Before we head back to the app, we'll have a quick look at Access keys under settings. The connection string value is what we'll use to connect to the App Configuration service. Okay, back at the app we need to add a NuGet package to use the App Configuration functionality. Search for Microsoft.Azure.AppConfiguration.AspNetCore and add it to the project. Next, open the project file by right-clicking on it and choosing "Edit project file" to see the .csproj XML file. Right-click again on the project in solution explorer and select manage user secrets. An empty secrets.json file is opened and a UserSecretsId XML tag is added to the property group node of the project file. The idea with the secrets file is that it is not part of the project and is not automatically stored in the project's repo when you commit your changes. It would kind of defeat the whole purpose of secrets if they were easily accessible. The secrets id GUID points to a file location within the user profile folder. This can be seen by opening the file's location.
Now we have to add a link to the Azure App Configuration service. In secrets.json add a connectionStrings:AppConfig key and go back to the Azure portal and get the connection string from Access keys under Settings and paste it in as the value. I'll remove the database connection string from appSettings as this is no longer necessary. Next, I'll need to modify the application code to use app settings from Azure. First, I need to modify CreateHostBuilder in program.cs by referencing Azure App Configuration using the connection string stored in secrets.json under the key ConnectionStrings:AppConfig.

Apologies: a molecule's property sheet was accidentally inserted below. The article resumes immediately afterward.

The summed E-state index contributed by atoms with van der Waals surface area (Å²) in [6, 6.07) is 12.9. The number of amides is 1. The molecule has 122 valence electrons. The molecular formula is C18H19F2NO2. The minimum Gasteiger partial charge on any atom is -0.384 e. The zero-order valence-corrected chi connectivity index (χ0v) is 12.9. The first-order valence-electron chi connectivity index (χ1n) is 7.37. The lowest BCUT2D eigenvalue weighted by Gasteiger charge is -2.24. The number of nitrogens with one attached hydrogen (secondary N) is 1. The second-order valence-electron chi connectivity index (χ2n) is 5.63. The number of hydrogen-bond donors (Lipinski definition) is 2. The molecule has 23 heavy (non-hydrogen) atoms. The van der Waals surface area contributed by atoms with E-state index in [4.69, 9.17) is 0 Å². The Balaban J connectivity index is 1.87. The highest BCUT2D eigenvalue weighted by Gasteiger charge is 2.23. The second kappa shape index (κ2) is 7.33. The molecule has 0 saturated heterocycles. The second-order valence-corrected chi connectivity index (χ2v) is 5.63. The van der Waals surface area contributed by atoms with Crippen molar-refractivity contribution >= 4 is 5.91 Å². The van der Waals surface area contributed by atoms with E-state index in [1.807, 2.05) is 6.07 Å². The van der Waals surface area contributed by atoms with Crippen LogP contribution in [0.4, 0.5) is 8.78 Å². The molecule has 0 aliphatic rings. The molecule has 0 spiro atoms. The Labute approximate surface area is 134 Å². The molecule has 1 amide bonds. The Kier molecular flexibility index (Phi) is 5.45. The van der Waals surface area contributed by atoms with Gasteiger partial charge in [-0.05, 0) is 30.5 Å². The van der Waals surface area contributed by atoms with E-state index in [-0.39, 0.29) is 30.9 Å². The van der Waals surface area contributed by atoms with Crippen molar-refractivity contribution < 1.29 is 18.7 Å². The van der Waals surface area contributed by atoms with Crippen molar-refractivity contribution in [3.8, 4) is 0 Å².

Now that we are getting the app settings from Azure I need to change the database connection initialization in startup.cs. This just involves deleting the GetConnectionString method off configuration and replacing it with an index reference to the database connection string key from Azure App Configuration. Right, now we've made the changes, let's run the app again. There, we've got the development data showing, and I'll go back to Azure and change the connection to ProdDb and there we go now connecting to production data.
Hallam is a software architect with over 20 years experience across a wide range of industries. He began his software career as a Delphi/Interbase disciple but changed his allegiance to Microsoft with its deep and broad ecosystem. While Hallam has designed and crafted custom software utilizing web, mobile and desktop technologies, good quality reliable data is the key to a successful solution. The challenge of quickly turning data into useful information for digestion by humans and machines has led Hallam to specialize in database design and process automation. Showing customers how leverage new technology to change and improve their business processes is one of the key drivers keeping Hallam coming back to the keyboard.